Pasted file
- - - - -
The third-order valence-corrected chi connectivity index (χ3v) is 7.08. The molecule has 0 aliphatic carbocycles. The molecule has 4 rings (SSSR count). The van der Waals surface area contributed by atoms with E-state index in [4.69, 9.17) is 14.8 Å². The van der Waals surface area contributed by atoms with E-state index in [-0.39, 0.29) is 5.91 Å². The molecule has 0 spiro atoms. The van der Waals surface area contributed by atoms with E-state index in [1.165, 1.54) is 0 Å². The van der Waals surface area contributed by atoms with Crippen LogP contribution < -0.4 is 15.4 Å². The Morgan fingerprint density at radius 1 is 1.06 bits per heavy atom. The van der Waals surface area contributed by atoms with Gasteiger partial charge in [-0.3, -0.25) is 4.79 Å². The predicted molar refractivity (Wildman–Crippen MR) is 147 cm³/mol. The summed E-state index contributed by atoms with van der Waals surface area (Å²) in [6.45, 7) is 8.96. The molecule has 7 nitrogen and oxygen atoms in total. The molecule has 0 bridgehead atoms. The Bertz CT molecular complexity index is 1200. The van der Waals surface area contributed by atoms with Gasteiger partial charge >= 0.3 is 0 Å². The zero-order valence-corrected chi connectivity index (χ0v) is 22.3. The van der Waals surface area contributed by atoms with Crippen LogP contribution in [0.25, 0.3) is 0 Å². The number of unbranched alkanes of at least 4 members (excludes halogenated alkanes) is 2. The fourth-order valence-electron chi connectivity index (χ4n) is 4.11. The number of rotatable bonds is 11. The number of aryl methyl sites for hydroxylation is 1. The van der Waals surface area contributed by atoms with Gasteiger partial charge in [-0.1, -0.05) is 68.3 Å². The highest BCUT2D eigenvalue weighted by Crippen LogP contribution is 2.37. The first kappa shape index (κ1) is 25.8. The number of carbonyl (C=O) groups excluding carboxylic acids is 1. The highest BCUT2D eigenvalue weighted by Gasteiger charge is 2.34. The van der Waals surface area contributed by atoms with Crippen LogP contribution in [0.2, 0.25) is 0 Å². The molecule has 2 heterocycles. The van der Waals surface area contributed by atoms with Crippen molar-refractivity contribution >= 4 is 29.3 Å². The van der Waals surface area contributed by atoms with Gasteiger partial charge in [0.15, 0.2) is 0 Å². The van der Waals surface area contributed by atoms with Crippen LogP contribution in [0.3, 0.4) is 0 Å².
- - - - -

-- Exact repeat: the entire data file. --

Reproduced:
The third-order valence-corrected chi connectivity index (χ3v) is 7.08. The molecule has 0 aliphatic carbocycles. The molecule has 4 rings (SSSR count). The van der Waals surface area contributed by atoms with E-state index in [4.69, 9.17) is 14.8 Å². The van der Waals surface area contributed by atoms with E-state index in [-0.39, 0.29) is 5.91 Å². The molecule has 0 spiro atoms. The van der Waals surface area contributed by atoms with E-state index in [1.165, 1.54) is 0 Å². The van der Waals surface area contributed by atoms with Crippen LogP contribution < -0.4 is 15.4 Å². The Morgan fingerprint density at radius 1 is 1.06 bits per heavy atom. The van der Waals surface area contributed by atoms with Gasteiger partial charge in [-0.3, -0.25) is 4.79 Å². The predicted molar refractivity (Wildman–Crippen MR) is 147 cm³/mol. The summed E-state index contributed by atoms with van der Waals surface area (Å²) in [6.45, 7) is 8.96. The molecule has 7 nitrogen and oxygen atoms in total. The molecule has 0 bridgehead atoms. The Bertz CT molecular complexity index is 1200. The van der Waals surface area contributed by atoms with Gasteiger partial charge >= 0.3 is 0 Å². The zero-order valence-corrected chi connectivity index (χ0v) is 22.3. The van der Waals surface area contributed by atoms with Crippen LogP contribution in [0.25, 0.3) is 0 Å². The number of unbranched alkanes of at least 4 members (excludes halogenated alkanes) is 2. The fourth-order valence-electron chi connectivity index (χ4n) is 4.11. The number of rotatable bonds is 11. The number of aryl methyl sites for hydroxylation is 1. The van der Waals surface area contributed by atoms with Gasteiger partial charge in [-0.1, -0.05) is 68.3 Å². The highest BCUT2D eigenvalue weighted by Crippen LogP contribution is 2.37. The first kappa shape index (κ1) is 25.8. The number of carbonyl (C=O) groups excluding carboxylic acids is 1. The highest BCUT2D eigenvalue weighted by Gasteiger charge is 2.34. The van der Waals surface area contributed by atoms with Crippen LogP contribution in [0.2, 0.25) is 0 Å². The molecule has 2 heterocycles. The van der Waals surface area contributed by atoms with Crippen molar-refractivity contribution >= 4 is 29.3 Å². The van der Waals surface area contributed by atoms with Gasteiger partial charge in [0.15, 0.2) is 0 Å². The van der Waals surface area contributed by atoms with Crippen LogP contribution in [0.3, 0.4) is 0 Å².